Today in 1932, US Patent 1863081 A was issued, an invention of Earl S. Bellows, assigned to the Huntington Rubber Mills, for his “Bottle Cap.” There’s no Abstract, although in the description it includes this summary:

My invention relates to closures for glass bottles designed to contain effervescent fluid .producing a pressure in the container; and it is also useful for inert fluids or for use 5 in bottling processes resultant in a partial vacuum in the top of the bottle after the contents have been placed therein.

The particular feature of my new bottle cap is its capability of being re-used many times and the provision made for removing it without the use of tools or implements which will tend to destroy it.


Patent No. 3325032A: Bottle Cap

Today in 1967, US Patent 3325032 A was issued, an invention of Louis A. Cormier, for his “Bottle Cap.” There’s no Abstract, although in the description it includes this summary:

It is common practice in the soft drink and beer industries to provide the bottle with a cap having a tab extending outwardly from the cap to permit its removal without the use of a bottle opener. Such a cap is shown in the patent of Cormier No. 3,200,982 which issued on Aug. 17, 196-5. Although the cap shown in that patent operates satisfactorily, some strength is required to remove the cap with one hand; this, on occasion, has made it difficult for women or children to open the caps. These and other difficulties experienced with the prior art devices have been obviated in a novel manner by the present invention.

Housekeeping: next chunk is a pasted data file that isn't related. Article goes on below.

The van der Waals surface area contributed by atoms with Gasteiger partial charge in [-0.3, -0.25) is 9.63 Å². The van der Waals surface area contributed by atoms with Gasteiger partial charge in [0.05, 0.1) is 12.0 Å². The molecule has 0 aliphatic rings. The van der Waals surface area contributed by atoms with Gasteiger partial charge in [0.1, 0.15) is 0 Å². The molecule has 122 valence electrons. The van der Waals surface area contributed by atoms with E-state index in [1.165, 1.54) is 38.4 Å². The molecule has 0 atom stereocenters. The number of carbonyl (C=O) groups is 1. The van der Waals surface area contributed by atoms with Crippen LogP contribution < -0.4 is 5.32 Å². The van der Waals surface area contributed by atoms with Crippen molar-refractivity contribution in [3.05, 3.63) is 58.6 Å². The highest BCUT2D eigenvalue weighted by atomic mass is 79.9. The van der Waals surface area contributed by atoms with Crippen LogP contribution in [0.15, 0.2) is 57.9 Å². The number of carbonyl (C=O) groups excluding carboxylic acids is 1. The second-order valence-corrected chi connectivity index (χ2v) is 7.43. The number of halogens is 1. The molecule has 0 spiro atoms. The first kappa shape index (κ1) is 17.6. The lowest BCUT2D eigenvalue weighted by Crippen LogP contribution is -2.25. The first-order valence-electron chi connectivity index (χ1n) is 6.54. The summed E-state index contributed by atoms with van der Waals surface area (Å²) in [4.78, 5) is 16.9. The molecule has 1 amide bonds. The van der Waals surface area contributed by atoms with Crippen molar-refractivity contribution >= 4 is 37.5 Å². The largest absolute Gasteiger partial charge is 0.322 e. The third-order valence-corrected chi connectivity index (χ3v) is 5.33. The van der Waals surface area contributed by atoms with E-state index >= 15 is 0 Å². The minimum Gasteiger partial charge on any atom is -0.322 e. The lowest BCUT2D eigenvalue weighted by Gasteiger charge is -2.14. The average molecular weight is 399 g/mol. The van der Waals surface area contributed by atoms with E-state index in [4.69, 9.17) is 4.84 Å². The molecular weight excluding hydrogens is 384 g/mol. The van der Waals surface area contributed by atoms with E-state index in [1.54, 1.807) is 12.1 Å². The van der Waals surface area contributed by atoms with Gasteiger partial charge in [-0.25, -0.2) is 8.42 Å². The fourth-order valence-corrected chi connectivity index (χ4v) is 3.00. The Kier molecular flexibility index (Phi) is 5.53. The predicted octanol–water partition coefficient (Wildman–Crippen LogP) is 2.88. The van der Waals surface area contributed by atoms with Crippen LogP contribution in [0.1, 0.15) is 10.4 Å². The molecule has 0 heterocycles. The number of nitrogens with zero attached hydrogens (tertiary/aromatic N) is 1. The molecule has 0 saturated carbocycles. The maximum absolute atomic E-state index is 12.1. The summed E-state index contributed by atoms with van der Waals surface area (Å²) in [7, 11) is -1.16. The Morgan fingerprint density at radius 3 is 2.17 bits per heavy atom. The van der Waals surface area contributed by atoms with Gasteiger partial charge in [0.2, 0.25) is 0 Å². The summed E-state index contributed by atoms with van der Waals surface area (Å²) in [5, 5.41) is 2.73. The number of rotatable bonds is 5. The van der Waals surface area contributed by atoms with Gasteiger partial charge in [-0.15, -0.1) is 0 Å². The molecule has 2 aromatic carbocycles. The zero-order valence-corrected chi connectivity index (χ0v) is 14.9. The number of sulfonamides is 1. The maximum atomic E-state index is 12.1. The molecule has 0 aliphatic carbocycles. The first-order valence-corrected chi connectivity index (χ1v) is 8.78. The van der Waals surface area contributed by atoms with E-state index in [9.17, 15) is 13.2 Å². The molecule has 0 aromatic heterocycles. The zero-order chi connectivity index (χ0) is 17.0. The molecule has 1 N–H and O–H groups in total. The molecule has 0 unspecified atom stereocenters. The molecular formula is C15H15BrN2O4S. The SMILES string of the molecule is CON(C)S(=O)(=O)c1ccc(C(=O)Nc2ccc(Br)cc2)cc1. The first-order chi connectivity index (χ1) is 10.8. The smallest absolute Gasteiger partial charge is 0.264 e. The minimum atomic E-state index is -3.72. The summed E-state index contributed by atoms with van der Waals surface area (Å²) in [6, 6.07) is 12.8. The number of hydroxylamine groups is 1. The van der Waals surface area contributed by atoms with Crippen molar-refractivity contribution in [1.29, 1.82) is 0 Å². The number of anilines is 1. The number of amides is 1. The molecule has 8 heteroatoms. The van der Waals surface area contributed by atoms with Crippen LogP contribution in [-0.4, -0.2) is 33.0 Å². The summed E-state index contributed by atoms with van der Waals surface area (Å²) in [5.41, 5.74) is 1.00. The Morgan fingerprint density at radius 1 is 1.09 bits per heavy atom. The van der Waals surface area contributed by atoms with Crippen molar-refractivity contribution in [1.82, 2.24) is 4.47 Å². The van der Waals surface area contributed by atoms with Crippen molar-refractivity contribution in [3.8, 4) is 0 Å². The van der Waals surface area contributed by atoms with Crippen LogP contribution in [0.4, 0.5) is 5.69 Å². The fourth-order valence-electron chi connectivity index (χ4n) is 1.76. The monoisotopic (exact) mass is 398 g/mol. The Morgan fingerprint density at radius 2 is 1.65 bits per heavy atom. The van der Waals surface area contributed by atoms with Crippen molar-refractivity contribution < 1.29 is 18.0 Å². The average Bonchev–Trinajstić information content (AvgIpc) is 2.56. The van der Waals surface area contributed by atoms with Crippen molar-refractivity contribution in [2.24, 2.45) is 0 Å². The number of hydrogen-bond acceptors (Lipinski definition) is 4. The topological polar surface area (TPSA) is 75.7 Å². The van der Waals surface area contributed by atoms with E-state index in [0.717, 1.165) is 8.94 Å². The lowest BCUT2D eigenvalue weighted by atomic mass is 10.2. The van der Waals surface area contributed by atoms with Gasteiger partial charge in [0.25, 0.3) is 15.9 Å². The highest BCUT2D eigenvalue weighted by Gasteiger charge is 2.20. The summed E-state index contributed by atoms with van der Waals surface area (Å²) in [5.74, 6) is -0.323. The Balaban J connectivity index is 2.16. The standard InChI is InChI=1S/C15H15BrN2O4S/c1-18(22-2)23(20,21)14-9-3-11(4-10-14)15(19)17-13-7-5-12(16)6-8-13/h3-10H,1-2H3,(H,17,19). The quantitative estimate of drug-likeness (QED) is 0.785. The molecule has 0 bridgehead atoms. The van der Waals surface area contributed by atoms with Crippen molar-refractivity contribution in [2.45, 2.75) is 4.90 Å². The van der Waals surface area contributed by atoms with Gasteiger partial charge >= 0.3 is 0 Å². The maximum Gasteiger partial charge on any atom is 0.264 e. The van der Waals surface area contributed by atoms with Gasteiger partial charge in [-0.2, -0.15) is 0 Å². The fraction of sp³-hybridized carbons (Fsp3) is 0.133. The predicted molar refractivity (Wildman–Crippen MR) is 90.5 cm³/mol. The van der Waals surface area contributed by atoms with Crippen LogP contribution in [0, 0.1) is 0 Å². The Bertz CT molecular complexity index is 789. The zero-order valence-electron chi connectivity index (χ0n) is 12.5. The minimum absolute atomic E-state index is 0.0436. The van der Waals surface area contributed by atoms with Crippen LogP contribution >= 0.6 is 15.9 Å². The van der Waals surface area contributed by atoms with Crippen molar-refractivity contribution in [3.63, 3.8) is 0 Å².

It is, therefore, an outstanding object of the invention to provide a bottle cap which may be removed easily without the use of the auxiliary tools.


Patent No. 888995A: Bottle-Sealing Cap

Today in 1907, US Patent 888995 A was issued, an invention of Emory J. Godman, assigned to the Sterling Seal Company, for his “Bottle-Sealing Cap.” There’s no Abstract, though it’s described this way in the application:

My invention as hereinafter more particularly described, consists in providing the edge of the skirt of the sealing cap with a flat horizontally-extending corrugated flange, and in the sealing operation, indenting the skirt at a point above and independently of the flange so as to bring the inner surface of the skirt at that point slightly under and in contact with the shoulder of the bottle head.


Patent No. 625055A: Closure For Sealing Bottles

Today in 1899, US Patent 625055 A was issued, an invention of William Painter, for his “Closure for Sealing Bottles.” There’s no Abstract, but in the description they describe an “invention [that] relates to closures for sealing bottles; and it is designed to provide for the ready and easy discharge of the contents of the bottle without the removal of the entire closure.” Basically, it’s an improvement to the crown, or bottle cap, that Painter first invented and patented in 1892.